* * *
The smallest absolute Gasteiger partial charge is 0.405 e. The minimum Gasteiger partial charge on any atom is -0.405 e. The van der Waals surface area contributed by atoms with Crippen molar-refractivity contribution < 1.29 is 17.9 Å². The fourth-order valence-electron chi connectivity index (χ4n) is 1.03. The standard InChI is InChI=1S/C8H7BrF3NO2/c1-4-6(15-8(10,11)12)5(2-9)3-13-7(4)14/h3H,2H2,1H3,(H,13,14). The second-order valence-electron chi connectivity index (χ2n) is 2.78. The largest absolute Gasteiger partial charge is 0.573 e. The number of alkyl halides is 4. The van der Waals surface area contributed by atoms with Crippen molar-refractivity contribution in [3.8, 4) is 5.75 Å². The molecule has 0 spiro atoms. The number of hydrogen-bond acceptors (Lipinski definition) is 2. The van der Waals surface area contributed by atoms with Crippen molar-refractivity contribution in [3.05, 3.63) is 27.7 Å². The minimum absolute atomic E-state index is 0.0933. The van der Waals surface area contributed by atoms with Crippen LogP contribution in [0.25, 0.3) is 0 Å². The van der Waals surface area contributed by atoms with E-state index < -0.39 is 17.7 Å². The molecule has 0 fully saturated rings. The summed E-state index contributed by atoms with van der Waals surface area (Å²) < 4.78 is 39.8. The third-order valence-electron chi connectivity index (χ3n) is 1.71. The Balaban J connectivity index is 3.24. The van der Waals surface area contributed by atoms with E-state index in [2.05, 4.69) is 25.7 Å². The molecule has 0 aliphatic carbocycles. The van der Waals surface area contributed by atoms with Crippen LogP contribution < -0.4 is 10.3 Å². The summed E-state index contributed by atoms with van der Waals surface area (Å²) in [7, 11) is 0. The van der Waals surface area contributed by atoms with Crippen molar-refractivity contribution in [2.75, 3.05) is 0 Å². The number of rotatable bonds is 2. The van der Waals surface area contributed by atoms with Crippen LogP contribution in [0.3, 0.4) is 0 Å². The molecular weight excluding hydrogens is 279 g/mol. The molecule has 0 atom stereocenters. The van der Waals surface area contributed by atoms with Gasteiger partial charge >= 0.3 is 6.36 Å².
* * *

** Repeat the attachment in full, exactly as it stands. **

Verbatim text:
The smallest absolute Gasteiger partial charge is 0.405 e. The minimum Gasteiger partial charge on any atom is -0.405 e. The van der Waals surface area contributed by atoms with Crippen molar-refractivity contribution < 1.29 is 17.9 Å². The fourth-order valence-electron chi connectivity index (χ4n) is 1.03. The standard InChI is InChI=1S/C8H7BrF3NO2/c1-4-6(15-8(10,11)12)5(2-9)3-13-7(4)14/h3H,2H2,1H3,(H,13,14). The second-order valence-electron chi connectivity index (χ2n) is 2.78. The largest absolute Gasteiger partial charge is 0.573 e. The number of alkyl halides is 4. The van der Waals surface area contributed by atoms with Crippen molar-refractivity contribution in [3.8, 4) is 5.75 Å². The molecule has 0 spiro atoms. The number of hydrogen-bond acceptors (Lipinski definition) is 2. The van der Waals surface area contributed by atoms with Crippen molar-refractivity contribution in [3.05, 3.63) is 27.7 Å². The minimum absolute atomic E-state index is 0.0933. The van der Waals surface area contributed by atoms with Crippen LogP contribution in [0.25, 0.3) is 0 Å². The van der Waals surface area contributed by atoms with E-state index < -0.39 is 17.7 Å². The molecule has 0 fully saturated rings. The summed E-state index contributed by atoms with van der Waals surface area (Å²) < 4.78 is 39.8. The third-order valence-electron chi connectivity index (χ3n) is 1.71. The Balaban J connectivity index is 3.24. The van der Waals surface area contributed by atoms with E-state index in [2.05, 4.69) is 25.7 Å². The molecule has 0 aliphatic carbocycles. The van der Waals surface area contributed by atoms with Crippen LogP contribution < -0.4 is 10.3 Å². The summed E-state index contributed by atoms with van der Waals surface area (Å²) in [7, 11) is 0. The van der Waals surface area contributed by atoms with Crippen molar-refractivity contribution in [2.75, 3.05) is 0 Å². The number of rotatable bonds is 2. The van der Waals surface area contributed by atoms with Crippen LogP contribution in [0.3, 0.4) is 0 Å². The molecular weight excluding hydrogens is 279 g/mol. The molecule has 0 atom stereocenters. The van der Waals surface area contributed by atoms with Gasteiger partial charge >= 0.3 is 6.36 Å².